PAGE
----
How to recover after losing a major contract
What do you do when a significant chunk of your social enterprise’s income disappears? Laurie Russell of the Wise Group recently offered some advice to fellow social enterprise leaders.
Losing a major contract can be painful, especially when it makes up more than half of your annual turnover.
Laurie Russell, CEO of the Wise Group, found himself in exactly that position in 2011. He spoke at the E3M Social Enterprise Leaders Club recently about the keys to survival after taking a huge financial hit.
The E3M Social Enterprise Leaders Club is a quarterly gathering of leaders of some of the UK’s most successful social enterprises that takes place at the headquarters of Bates Wells Braithwaite in London.
The Wise Group focuses on getting long term unemployed and other disadvantaged people into work, as well as community justice and various environmental services.
After Wise failed to land a £140 million contract from the Department of Work and Pensions things looked dire.
On the 28th October 2010, a time when talk of the ‘Big Society’ was rife, Chris Grayling MP visited the Wise Group’s offices in Glasgow. Russell remembers the then minister of work and pensions being impressed by Wises’s work.
Grayling seemed particularly engaged talking to an ex-prisoner who was now helping to reform newly released convicts himself, Russell said. Grayling asked Russell to accompany him back to the airport in a taxi so he could discuss the work of the group further.
“Contracts with the DWP,” Russell explained “were worth around £20m of our turnover at that time, but the department then tendered the Work Programme which was bringing those different contracts into one larger one.”
The Scottish government had agreed with Grayling that there would be a ‘Scottish approach’ to that Work Programme in Scotland, and that an organisation with Scottish roots and relationships would be best placed to deliver the contract. Russell was quietly confident that Wise’s bid would be successful.
On the 1st April 2011, it became clear that his confidence was misplaced. The initial data-based bidding process did not involve due diligence or an interview. The result was a dead-heat in quality scores and pricing between Wise and a private sector competitor.
The government then made the decision to award the contract to Wise’s competitor based on a single, theoretical tie-breaker question about their implementation plans, rather than looking at the company’s track record or an interview process, which Russell feels would have been fairer.
Russell felt the decision was unfair: “We’re a Scottish social enterprise and we had the infrastructure in place”.
Wise attempted to challenge the DWP’s decision both legally and via a media and political campaign. Despite front page Financial Times articles and questions being raised at both Westminster and Holyrood, it wasn’t enough to reverse the DWP’s decision.
After it became clear that the DWP’s decision was going to stand, “it was all about survival” Russell said. He and the board feared that they might go out of business: the effects of losing the contract were dramatic, with turnover dropping from £32m to £8m from 2010-2012.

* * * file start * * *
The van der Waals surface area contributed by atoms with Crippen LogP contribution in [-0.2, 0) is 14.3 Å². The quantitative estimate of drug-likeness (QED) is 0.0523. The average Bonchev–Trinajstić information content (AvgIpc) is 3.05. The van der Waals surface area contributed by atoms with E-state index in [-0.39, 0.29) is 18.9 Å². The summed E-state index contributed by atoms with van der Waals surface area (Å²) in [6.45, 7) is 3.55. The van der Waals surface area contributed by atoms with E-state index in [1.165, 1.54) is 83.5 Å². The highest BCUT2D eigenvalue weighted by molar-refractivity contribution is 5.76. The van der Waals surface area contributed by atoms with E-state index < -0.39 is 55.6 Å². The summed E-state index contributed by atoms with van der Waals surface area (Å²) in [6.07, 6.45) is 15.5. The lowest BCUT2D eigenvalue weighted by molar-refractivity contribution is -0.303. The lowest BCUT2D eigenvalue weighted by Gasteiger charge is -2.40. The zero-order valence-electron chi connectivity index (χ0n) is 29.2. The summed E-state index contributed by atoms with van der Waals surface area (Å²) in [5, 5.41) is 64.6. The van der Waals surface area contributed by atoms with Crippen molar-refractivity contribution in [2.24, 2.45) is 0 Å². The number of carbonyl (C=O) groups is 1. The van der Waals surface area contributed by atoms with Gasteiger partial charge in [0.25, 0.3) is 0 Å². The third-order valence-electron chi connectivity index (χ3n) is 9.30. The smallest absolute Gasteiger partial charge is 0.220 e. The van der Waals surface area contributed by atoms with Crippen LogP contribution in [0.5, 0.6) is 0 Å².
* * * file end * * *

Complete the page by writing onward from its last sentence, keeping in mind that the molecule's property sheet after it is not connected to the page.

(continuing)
After going back over what worked and what didn’t, Russell was able to condense the key lessons he had learned from the experience into some tips for companies going through similar issues:
Be transparent with staff
Open, honest and regular communication with staff is essential to keep them on your side during a difficult period.
Russell emphasised the importance of transparency throughout the process, gathering all the staff together for an initial meeting to tell them what had happened just two hours after being informed.
Act decisively and quickly. Looking back, Russell said the company dragged its heels with moving staff on, which ate into valuable cash reserves.
The majority of staff left voluntarily to competitors and involuntary redundancies were kept to single figures, even though around 400 of Wise’s 600 staff had to be cut. The sluggishness around restructuring meant the search for new business and revenue was more time pressured than if the difficult decisions had been made quickly.
Make necessary changes
Getting on top of your cost base and funding strategy for the future is also key. Russell remembers bringing together the expertise of his board and various consultants, and considered changing the business model.
In the end they decided to stick with their core business activities, but Russell maintains that sort of radical introspection is crucial to dissect the shock and make a change if necessary. The company now employs significantly more staff indirectly through partners to make any future shocks easier to ride out without having to shed Wise group staff.
Retain your culture
Russell related that the most important move was retaining Wise’s corporate culture and values.
Retaining that culture has led to a rise in quality standards. They recently received five stars from the European Foundation for Quality Management – the highest ever score for a company in Scotland.
Although the process has been painful, Russell believes that the award shows how the Wise Group has recovered after the setback of losing a major contract. As proof, turnover has doubled from the low of 2012.
He thinks that a financial recovery which lost the heart of the company wouldn’t have been worth it, nor would it have been possible. “It wasn’t a plan that got us out of it, it was our culture” he maintains.
Photo credit: Nik Shuliahin/Unsplash